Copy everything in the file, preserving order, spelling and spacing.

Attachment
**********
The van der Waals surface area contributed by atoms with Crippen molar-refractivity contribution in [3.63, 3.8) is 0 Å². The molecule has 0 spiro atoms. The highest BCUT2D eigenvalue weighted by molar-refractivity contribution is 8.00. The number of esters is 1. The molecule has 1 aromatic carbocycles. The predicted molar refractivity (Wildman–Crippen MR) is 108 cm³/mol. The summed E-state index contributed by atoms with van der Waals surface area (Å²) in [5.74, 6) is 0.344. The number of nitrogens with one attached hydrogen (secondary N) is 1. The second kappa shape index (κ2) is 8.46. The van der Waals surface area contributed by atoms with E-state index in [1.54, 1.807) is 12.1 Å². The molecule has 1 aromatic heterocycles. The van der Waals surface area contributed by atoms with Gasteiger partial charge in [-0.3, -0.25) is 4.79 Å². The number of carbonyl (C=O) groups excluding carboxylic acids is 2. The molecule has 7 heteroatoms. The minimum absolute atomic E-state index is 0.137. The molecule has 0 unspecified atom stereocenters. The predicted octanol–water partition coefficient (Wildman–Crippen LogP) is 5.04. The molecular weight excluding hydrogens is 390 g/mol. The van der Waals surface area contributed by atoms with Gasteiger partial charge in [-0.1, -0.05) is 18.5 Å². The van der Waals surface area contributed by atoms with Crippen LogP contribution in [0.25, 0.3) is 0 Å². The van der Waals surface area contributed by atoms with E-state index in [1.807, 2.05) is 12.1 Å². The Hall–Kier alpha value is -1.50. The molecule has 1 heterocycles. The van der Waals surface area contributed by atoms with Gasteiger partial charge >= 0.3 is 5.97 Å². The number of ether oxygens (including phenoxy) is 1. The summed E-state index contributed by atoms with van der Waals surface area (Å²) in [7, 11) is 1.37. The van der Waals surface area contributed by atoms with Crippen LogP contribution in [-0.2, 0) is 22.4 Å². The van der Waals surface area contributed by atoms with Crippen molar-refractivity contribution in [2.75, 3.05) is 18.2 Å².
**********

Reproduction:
The van der Waals surface area contributed by atoms with Crippen molar-refractivity contribution in [3.63, 3.8) is 0 Å². The molecule has 0 spiro atoms. The highest BCUT2D eigenvalue weighted by molar-refractivity contribution is 8.00. The number of esters is 1. The molecule has 1 aromatic carbocycles. The predicted molar refractivity (Wildman–Crippen MR) is 108 cm³/mol. The summed E-state index contributed by atoms with van der Waals surface area (Å²) in [5.74, 6) is 0.344. The number of nitrogens with one attached hydrogen (secondary N) is 1. The second kappa shape index (κ2) is 8.46. The van der Waals surface area contributed by atoms with E-state index in [1.54, 1.807) is 12.1 Å². The molecule has 1 aromatic heterocycles. The van der Waals surface area contributed by atoms with Gasteiger partial charge in [-0.3, -0.25) is 4.79 Å². The number of carbonyl (C=O) groups excluding carboxylic acids is 2. The molecule has 7 heteroatoms. The minimum absolute atomic E-state index is 0.137. The molecule has 0 unspecified atom stereocenters. The predicted octanol–water partition coefficient (Wildman–Crippen LogP) is 5.04. The molecular weight excluding hydrogens is 390 g/mol. The van der Waals surface area contributed by atoms with Gasteiger partial charge in [-0.1, -0.05) is 18.5 Å². The van der Waals surface area contributed by atoms with Crippen LogP contribution in [0.25, 0.3) is 0 Å². The van der Waals surface area contributed by atoms with E-state index in [1.807, 2.05) is 12.1 Å². The Hall–Kier alpha value is -1.50. The molecule has 1 heterocycles. The van der Waals surface area contributed by atoms with Gasteiger partial charge >= 0.3 is 5.97 Å². The number of ether oxygens (including phenoxy) is 1. The summed E-state index contributed by atoms with van der Waals surface area (Å²) in [7, 11) is 1.37. The van der Waals surface area contributed by atoms with Crippen LogP contribution in [-0.2, 0) is 22.4 Å². The van der Waals surface area contributed by atoms with Crippen molar-refractivity contribution in [2.75, 3.05) is 18.2 Å².